I was not prepared to get loans to restart the business, so I relied on the trust people had in our business before it went up in smoke. Suppliers gave me items, including machine spare parts, on credit. An electrical engineer gave me a generator that we paid for in instalments. I am forever grateful for that faith in me.
Are you proud of what you have managed to do?
Yes, I am. Of the fact that I know my husband would have been proud of what I have accomplished. His vision was to grow the business. That vision is alive.
When did your interest in the world of business begin?
Let’s backtrack a little. I became a civil servant after completing university education in 1985. Then I was employed at the Treasury, then known as the Ministry of Finance. I was among the few women who were taken to different sectors of the economy back then. Despite what some may think was a high profile posting, my salary was only Sh5,000, and after taxes, this came to Sh3,500. I was taking care of other family members, not to mention that I had fallen pregnant while in campus. It is from such a small salary that I was able to feed, clothe, pay rent and even save a little to start my hustles. My hustles gave me more than my salary.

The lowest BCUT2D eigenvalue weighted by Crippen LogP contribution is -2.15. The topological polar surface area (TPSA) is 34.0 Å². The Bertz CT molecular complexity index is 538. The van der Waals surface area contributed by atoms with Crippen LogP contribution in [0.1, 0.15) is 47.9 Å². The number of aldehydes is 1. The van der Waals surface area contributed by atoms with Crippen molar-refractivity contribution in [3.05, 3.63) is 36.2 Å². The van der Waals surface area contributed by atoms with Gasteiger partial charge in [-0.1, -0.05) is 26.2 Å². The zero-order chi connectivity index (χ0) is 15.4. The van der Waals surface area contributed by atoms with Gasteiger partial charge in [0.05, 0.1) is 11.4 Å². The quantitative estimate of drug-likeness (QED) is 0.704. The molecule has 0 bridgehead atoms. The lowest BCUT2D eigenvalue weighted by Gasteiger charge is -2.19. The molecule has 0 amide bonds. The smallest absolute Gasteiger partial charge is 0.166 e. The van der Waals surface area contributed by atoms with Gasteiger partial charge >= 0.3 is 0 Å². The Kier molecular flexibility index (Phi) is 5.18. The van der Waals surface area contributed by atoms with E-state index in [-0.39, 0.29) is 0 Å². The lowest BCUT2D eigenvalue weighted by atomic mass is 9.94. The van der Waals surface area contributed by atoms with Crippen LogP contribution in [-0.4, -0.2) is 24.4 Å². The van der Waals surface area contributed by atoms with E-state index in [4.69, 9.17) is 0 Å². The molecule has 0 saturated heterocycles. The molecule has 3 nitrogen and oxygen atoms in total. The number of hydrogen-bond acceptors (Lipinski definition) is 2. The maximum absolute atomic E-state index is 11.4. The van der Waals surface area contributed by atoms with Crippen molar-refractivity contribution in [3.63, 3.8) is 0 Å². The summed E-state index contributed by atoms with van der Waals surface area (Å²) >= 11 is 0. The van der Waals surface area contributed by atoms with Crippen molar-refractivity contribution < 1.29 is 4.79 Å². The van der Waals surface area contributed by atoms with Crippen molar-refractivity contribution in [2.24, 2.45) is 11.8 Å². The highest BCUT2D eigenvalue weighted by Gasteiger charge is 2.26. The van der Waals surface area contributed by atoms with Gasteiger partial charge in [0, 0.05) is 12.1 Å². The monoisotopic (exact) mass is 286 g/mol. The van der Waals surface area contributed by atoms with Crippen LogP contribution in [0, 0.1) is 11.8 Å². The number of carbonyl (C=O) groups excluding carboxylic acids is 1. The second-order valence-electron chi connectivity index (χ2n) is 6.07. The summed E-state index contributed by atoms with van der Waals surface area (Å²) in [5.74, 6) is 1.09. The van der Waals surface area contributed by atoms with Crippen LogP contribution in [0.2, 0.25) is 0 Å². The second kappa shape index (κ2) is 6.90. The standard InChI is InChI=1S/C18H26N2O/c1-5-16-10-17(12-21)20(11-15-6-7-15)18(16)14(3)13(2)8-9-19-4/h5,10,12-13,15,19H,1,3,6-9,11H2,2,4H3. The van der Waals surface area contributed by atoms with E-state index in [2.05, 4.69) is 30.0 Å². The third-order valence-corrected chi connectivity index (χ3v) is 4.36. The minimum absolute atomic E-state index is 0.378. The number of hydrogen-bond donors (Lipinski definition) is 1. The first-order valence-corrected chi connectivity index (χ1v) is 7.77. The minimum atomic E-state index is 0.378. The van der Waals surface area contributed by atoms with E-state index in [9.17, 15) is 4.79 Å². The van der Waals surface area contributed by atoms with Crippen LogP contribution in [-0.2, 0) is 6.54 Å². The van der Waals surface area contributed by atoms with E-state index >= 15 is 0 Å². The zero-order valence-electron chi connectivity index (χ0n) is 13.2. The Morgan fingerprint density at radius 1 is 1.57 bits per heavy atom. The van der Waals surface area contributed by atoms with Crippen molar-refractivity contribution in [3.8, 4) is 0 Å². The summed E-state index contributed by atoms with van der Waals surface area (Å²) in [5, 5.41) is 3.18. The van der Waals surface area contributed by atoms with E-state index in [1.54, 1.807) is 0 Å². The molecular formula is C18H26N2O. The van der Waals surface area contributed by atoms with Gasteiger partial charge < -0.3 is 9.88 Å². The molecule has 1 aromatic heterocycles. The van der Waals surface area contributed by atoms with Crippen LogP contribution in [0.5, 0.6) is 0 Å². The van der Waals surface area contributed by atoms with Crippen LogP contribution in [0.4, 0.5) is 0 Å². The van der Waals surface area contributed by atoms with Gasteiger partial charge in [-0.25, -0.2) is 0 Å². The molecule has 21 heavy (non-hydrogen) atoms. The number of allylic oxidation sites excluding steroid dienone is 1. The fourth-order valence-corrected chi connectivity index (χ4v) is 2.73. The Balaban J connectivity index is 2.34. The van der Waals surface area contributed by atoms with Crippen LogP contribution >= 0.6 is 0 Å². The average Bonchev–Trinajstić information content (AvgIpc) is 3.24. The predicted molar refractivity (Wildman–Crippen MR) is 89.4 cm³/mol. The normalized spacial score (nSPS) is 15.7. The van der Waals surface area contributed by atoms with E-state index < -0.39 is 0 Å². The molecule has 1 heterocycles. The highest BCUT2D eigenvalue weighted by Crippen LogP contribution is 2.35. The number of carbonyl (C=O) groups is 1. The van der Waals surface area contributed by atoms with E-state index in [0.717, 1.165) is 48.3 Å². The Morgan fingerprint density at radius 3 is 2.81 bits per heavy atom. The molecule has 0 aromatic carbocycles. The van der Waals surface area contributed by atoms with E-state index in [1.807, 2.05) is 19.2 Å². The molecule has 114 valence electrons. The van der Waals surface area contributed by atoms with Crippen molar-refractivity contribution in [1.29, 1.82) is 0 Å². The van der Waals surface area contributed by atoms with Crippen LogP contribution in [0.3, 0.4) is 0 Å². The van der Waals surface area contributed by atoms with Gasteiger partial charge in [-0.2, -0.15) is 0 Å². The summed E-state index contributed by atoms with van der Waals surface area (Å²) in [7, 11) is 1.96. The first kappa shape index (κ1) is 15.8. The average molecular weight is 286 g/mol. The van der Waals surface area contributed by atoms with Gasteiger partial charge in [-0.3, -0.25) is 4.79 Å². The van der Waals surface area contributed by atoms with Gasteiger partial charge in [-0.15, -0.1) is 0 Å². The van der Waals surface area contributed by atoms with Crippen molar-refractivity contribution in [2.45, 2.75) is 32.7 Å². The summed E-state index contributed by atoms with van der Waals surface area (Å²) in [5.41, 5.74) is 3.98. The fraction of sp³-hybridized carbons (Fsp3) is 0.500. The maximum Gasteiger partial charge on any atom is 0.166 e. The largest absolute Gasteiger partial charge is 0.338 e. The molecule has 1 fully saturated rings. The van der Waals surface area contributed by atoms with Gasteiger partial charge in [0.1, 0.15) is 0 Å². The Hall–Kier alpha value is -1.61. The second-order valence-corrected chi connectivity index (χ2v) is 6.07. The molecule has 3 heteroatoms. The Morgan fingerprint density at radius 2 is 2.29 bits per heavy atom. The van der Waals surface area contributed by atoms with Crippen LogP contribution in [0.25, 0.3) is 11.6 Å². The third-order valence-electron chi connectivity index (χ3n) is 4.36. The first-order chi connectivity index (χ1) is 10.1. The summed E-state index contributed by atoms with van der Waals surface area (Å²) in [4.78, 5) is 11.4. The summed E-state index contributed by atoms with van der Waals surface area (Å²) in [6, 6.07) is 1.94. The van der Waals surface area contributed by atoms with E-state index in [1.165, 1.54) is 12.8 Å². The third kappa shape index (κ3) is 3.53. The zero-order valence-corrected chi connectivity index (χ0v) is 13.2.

How is that?
Around 1986, I began to buy foodstuffs at Wakulima Market to sell to my friends. Then I would buy secondhand clothes from Gikomba, again for resale. I reckoned that I could not go wrong with clothes, as they were non-perishable goods. I would buy a man’s shirt for Sh5 and sell for Sh20. My capital was Sh500. I would make profits that were more than my salary. I also learnt my first lesson in business.
That your friends will not be your best customers. Most of my friends would take the goods, promise to pay and then vanish. On the other hand, people you happen to meet randomly will be your best supporters. This was my first learning curve as a budding businesswoman.